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Referenced by
Citing PatentFiling datePublication dateApplicantTitle
US6298921 *Nov 23, 1999Oct 9, 2001Camco International, Inc.Modular system for deploying subterranean well-related equipment
US6328111 *Sep 27, 1999Dec 11, 2001Baker Hughes IncorporatedLive well deployment of electrical submersible pump
US6332499 *Nov 23, 1999Dec 25, 2001Camco International, Inc.Deployment tubing connector having internal electrical penetrator
US6695052 *Jan 8, 2002Feb 24, 2004Schlumberger Technology CorporationTechnique for sensing flow related parameters when using an electric submersible pumping system to produce a desired fluid
US7677320 *Jun 12, 2006Mar 16, 2010Baker Hughes IncorporatedSubsea well with electrical submersible pump above downhole safety valve
US20130209290 *Mar 26, 2013Aug 15, 2013Zeitecs B.V.Electric submersible pumping system for dewatering gas wells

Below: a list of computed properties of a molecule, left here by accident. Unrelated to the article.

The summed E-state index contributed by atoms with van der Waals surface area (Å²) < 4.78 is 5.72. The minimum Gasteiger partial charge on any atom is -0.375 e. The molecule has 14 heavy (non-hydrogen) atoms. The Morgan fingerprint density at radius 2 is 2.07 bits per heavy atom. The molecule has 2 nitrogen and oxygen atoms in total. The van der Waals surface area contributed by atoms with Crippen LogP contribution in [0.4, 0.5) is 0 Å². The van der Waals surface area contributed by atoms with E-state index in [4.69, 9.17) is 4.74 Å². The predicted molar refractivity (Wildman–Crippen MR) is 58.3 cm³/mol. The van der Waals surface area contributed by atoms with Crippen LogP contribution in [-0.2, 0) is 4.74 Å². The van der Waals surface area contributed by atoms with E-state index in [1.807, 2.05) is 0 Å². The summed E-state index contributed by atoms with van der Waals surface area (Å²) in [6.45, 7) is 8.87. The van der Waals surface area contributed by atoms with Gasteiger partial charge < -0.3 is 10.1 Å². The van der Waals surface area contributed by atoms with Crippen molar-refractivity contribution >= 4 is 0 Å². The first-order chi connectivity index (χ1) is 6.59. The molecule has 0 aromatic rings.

WO2010135049A1 *Apr 20, 2010Nov 25, 2010Zeitecs (B.V/Inc.)Cable suspended pumping system
Classifications
U.S. Classification166/387, 166/66.4, 166/68
International ClassificationE21B17/06, E21B17/02, E21B43/12
Cooperative ClassificationE21B17/06, E21B43/128, E21B17/02
European ClassificationE21B17/06, E21B17/02, E21B43/12B10
Legal Events
DateCodeEventDescription
Apr 11, 2012FPAYFee payment
Year of fee payment: 12
Apr 18, 2008FPAYFee payment
Year of fee payment: 8
Mar 23, 2004FPAYFee payment
Year of fee payment: 4
Oct 22, 1998ASAssignment
Owner name: CAMCO INTERNATIONAL, INC., TEXAS
Free format text: ASSIGNMENT OF ASSIGNORS INTEREST;ASSIGNORS:RUSSELL, W. KEITH;FIELDER, DAVID L.;SCARSDALE, KEVIN T.;AND OTHERS;REEL/FRAME:009539/0543;SIGNING DATES FROM 19980914 TO 19981001